• By Drew Taylor
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  • September 12, 2012 11:00 AM
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  • 1 Comment
Last fall's surprise smash rerelease of Disney's "The Lion King," a gimmicky two-week promotional stunt designed sell the movie's Blu-ray release that turned into an extended, nearly $100-million-grossing juggernaut, opened the floodgates for 3D animated rereleases. There are two planned for the back end of this year alone: in December, Disney and Pixar will release "Monsters Inc." back into theaters in stereoscopic 3D, in part to promote the sequel due in theaters next summer. And this month sees the rerelease of "Finding Nemo," Andrew Stanton's maritime marvel, now with fish that really float in front of you. Just like in the case with "The Lion King" last year, the storytelling strength of the actual movie surpasses any amount of added technological wizardry.

TIFF Review: Goran Paskaljevic's 'When Day Breaks' Is Well Shot, But Overly Sentimental

  • By Nikola Grozdanovic
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  • September 12, 2012 10:00 AM
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  • 4 Comments
“With this film, I’ve attempted to do something very complicated,” says Goran Paskaljevic during his introduction to the screening of "When Day Breaks." “To make a simple film.” One of Serbia’s most prominent filmmakers, Paskaljevic’s films have been premiering at TIFF since the 90s, and his brand new one, about a 70-year-old man learning about his true identity, follows suit. Believing that nowadays world cinema is lacking in emotion and true feeling, the director hopes that "When Day Breaks" will prove different. This envelope of hope however, was pushed too far.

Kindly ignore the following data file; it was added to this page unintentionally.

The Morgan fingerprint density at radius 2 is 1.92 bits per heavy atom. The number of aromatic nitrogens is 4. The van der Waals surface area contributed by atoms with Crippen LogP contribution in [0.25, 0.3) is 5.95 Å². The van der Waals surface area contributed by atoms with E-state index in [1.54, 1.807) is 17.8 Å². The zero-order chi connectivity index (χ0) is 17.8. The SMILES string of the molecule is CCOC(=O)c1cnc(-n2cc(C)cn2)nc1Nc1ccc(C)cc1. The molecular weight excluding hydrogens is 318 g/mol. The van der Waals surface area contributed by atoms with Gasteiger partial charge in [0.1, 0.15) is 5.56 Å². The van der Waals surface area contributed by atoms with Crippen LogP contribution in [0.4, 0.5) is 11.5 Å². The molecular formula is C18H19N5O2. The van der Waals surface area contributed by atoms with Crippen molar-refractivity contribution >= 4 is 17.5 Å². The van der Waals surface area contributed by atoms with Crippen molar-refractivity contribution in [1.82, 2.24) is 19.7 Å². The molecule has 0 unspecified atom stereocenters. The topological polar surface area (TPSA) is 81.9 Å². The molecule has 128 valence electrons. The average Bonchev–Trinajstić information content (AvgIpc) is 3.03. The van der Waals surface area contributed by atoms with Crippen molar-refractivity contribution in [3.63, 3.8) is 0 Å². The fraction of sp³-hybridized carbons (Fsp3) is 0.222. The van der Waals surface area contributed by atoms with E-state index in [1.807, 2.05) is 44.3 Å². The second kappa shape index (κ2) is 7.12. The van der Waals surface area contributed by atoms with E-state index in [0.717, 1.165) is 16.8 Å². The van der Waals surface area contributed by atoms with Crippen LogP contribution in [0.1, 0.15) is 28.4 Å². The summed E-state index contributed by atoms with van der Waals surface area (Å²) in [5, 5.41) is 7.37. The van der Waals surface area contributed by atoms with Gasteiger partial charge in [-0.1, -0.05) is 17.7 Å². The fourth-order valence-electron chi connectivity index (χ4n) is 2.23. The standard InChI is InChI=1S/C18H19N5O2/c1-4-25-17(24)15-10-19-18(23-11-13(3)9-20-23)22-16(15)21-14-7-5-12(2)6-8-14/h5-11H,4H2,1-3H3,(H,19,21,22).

TIFF Review: 'Song For Marion' Hits A Predictable, But Sour Note

  • By Kevin Jagernauth
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  • September 12, 2012 9:00 AM
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  • 0 Comments
There is a certain strain of mid-budgeted British comedy -- films like "Calendar Girls," "Made In Dagenham," "Greenfingers," "The Full Monty" etc. -- that generally tends to find an audience on both sides of the ocean, make a modest profit, and then land on specialty cable where it lives on in reruns forever. They all have the easily recognizable stock characters, follow a famililar arc and culminate in manufactured emotion designed to make you feel good. And while it's hard to fault a film for being exactly what it sets out to be and nothing more, there is something almost offensive about how inoffensive the template guiding "Song For Marion" is.

TIFF Review: 'Great Expectations' Is A Handsome But Stodgy Literary Adaptation

  • By Drew Taylor
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  • September 12, 2012 12:02 AM
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  • 0 Comments
Adapted a dozen times for television and film (most memorably by David Lean back in 1946), the Charles Dickens classic "Great Expectations" is a tale ripe with thematic undercurrents, one that is more-than-ready for reinvention, interpretation, and reconfiguration. Sadly, no one told this to the makers of the new "Great Expectations" (among them writer David Nicholls and "Harry Potter and the Goblet of Fire" director Mike Newell) a stodgy staging of the original text that benefits from occasionally lively characterizations but very little in the way of effervescent freshness, which is desperately vital to a story that has been told so many damn times.

TIFF Review: 'A Late Quartet' Is A Soap Opera Symphony That Hits All The Wrong Notes

  • By Kevin Jagernauth
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  • September 11, 2012 6:28 PM
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  • 7 Comments
Certainly, if a film pulls together a cast that includes Philip Seymour Hoffmam, Christopher Walken and Catherine Keener, there's going to be something worth enjoying. And indeed, the trio give top shelf performances as we've always come to expect from them in "A Late Quartet." But it's just too bad that they're in service of Yaron Zilberman's film, which takes the unique focus of a string quartet in Manhattan, and puts it in the middle of a standard and unsatisfying soap opera, that spins off into one subplot too many.